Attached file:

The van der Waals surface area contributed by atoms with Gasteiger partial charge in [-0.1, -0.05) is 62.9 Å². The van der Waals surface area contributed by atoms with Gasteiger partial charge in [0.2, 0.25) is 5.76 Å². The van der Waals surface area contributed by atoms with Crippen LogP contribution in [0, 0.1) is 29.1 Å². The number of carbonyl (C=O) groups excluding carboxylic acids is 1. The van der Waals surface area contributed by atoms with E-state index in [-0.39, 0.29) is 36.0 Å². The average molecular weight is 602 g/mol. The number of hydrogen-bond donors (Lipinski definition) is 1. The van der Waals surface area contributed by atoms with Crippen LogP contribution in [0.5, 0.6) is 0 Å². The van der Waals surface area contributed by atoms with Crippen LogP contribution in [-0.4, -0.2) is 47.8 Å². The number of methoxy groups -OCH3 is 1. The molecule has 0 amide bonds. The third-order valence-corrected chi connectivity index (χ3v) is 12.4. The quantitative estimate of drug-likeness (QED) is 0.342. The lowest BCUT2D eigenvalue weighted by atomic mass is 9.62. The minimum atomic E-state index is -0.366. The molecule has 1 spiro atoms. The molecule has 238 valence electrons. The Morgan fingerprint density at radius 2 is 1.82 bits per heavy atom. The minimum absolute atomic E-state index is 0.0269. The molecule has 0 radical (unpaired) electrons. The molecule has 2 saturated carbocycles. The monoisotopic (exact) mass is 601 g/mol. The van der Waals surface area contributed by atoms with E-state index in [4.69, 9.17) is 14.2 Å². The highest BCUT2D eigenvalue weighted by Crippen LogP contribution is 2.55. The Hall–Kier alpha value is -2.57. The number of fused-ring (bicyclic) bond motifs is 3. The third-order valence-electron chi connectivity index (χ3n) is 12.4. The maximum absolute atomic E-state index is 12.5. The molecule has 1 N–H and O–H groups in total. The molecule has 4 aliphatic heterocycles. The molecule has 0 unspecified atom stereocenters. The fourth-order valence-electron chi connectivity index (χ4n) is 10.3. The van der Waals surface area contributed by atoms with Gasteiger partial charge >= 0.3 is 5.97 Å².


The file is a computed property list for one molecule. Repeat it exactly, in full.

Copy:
The van der Waals surface area contributed by atoms with Gasteiger partial charge in [-0.1, -0.05) is 62.9 Å². The van der Waals surface area contributed by atoms with Gasteiger partial charge in [0.2, 0.25) is 5.76 Å². The van der Waals surface area contributed by atoms with Crippen LogP contribution in [0, 0.1) is 29.1 Å². The number of carbonyl (C=O) groups excluding carboxylic acids is 1. The van der Waals surface area contributed by atoms with E-state index in [-0.39, 0.29) is 36.0 Å². The average molecular weight is 602 g/mol. The number of hydrogen-bond donors (Lipinski definition) is 1. The van der Waals surface area contributed by atoms with Crippen LogP contribution in [0.5, 0.6) is 0 Å². The van der Waals surface area contributed by atoms with Crippen LogP contribution in [-0.4, -0.2) is 47.8 Å². The number of methoxy groups -OCH3 is 1. The molecule has 0 amide bonds. The third-order valence-corrected chi connectivity index (χ3v) is 12.4. The quantitative estimate of drug-likeness (QED) is 0.342. The lowest BCUT2D eigenvalue weighted by atomic mass is 9.62. The minimum atomic E-state index is -0.366. The molecule has 1 spiro atoms. The molecule has 238 valence electrons. The Morgan fingerprint density at radius 2 is 1.82 bits per heavy atom. The minimum absolute atomic E-state index is 0.0269. The molecule has 0 radical (unpaired) electrons. The molecule has 2 saturated carbocycles. The monoisotopic (exact) mass is 601 g/mol. The van der Waals surface area contributed by atoms with E-state index in [4.69, 9.17) is 14.2 Å². The highest BCUT2D eigenvalue weighted by Crippen LogP contribution is 2.55. The Hall–Kier alpha value is -2.57. The number of fused-ring (bicyclic) bond motifs is 3. The third-order valence-electron chi connectivity index (χ3n) is 12.4. The maximum absolute atomic E-state index is 12.5. The molecule has 1 N–H and O–H groups in total. The molecule has 4 aliphatic heterocycles. The molecule has 0 unspecified atom stereocenters. The fourth-order valence-electron chi connectivity index (χ4n) is 10.3. The van der Waals surface area contributed by atoms with Gasteiger partial charge >= 0.3 is 5.97 Å².